Currently reading: Nissan chief slams criticism of emerging-market car standards
Nissan's executive vice president, Andy Palmer, says forcing low-cost car makers to meet European safety standards will drive up costs
Jim Holder
News
1 min read
4 March 2014

Nissan's Andy Palmer has slammed criticism of low-cost cars built for emerging markets not meeting high safety standards as "absurd".

Palmer was speaking in reference to the recent launch of the Datsun Go, and in the wake of heavy criticism from Global NCAP on the safety standards of emerging-market cars including the Tata Nano and Suzuki-Maruti Alto 800, which were handed poor ratings when subjected to Global NCAP's crash tests.

Palmer said, "I think the people who criticise these cars for not meeting US or European crash standards are living in a dream world.

"We are talking about cars built to transport people who would otherwise be four or five-up on a motorcycle. These people today can't afford more, and if we fit safety systems we will drive the prices up and they'll choose the motorbike again. A car with a body and individual seats is much safer than a bike.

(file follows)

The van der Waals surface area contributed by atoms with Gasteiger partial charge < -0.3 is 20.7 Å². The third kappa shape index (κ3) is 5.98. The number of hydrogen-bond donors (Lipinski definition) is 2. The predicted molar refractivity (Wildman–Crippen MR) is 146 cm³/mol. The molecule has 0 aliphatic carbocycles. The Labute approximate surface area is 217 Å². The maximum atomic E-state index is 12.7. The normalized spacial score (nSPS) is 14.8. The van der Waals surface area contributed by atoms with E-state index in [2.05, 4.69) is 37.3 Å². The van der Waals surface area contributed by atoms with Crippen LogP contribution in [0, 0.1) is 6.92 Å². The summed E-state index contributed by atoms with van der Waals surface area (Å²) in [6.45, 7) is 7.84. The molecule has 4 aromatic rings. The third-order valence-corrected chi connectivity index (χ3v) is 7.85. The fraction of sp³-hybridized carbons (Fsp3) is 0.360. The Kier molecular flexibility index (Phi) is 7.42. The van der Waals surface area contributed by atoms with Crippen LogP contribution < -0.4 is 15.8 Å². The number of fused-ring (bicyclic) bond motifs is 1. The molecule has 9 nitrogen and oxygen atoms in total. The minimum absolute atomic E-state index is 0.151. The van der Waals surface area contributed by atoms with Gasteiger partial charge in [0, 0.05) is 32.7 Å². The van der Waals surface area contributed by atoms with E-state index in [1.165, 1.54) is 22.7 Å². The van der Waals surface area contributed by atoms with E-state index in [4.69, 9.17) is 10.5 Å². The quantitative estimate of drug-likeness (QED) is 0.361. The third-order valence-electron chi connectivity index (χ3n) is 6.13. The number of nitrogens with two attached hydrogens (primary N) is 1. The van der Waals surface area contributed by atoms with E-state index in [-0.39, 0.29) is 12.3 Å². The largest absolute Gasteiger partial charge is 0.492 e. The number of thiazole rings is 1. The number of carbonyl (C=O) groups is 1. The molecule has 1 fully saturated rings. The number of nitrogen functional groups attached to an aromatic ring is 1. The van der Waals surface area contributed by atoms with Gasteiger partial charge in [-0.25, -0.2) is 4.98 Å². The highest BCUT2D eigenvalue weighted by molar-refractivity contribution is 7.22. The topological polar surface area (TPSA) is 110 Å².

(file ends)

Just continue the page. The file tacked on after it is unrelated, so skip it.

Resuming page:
"This is not about putting someone in an unsafe situation. To think they can afford cars built to European or US crash standards overnight is absurd."

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bomb 4 March 2014

SLAMMED!!

I always wondered what that would look like?! Sounds more dramatic than it actually is, one of these bizarre tabloid terms that just means someone disagrees with something... Back on topic I don't think anyone would expect emerging markets vehicles to be quite as safe as 1st world products on cost grounds but there are still lots of things you can hit belted inside a car that you could have jumped free of on a motorbike.
Turismo 4 March 2014

Nissan should say the right

Nissan should say the right thing and advise getting on a bus, as that is cheaper than buying a car.
Roadster 4 March 2014

Total safety clearly doesn't matter

But not being more safe in a car with even half decent safety features clearly doesn't matter to And Palmer. You can imagine the conversation:- "well, they may lose the use of all their arms and legs, and their face may be smashed in on the steering wheel, and they've lost their site and speech as a result, but at least they'll still be alive unlike riding a bike."

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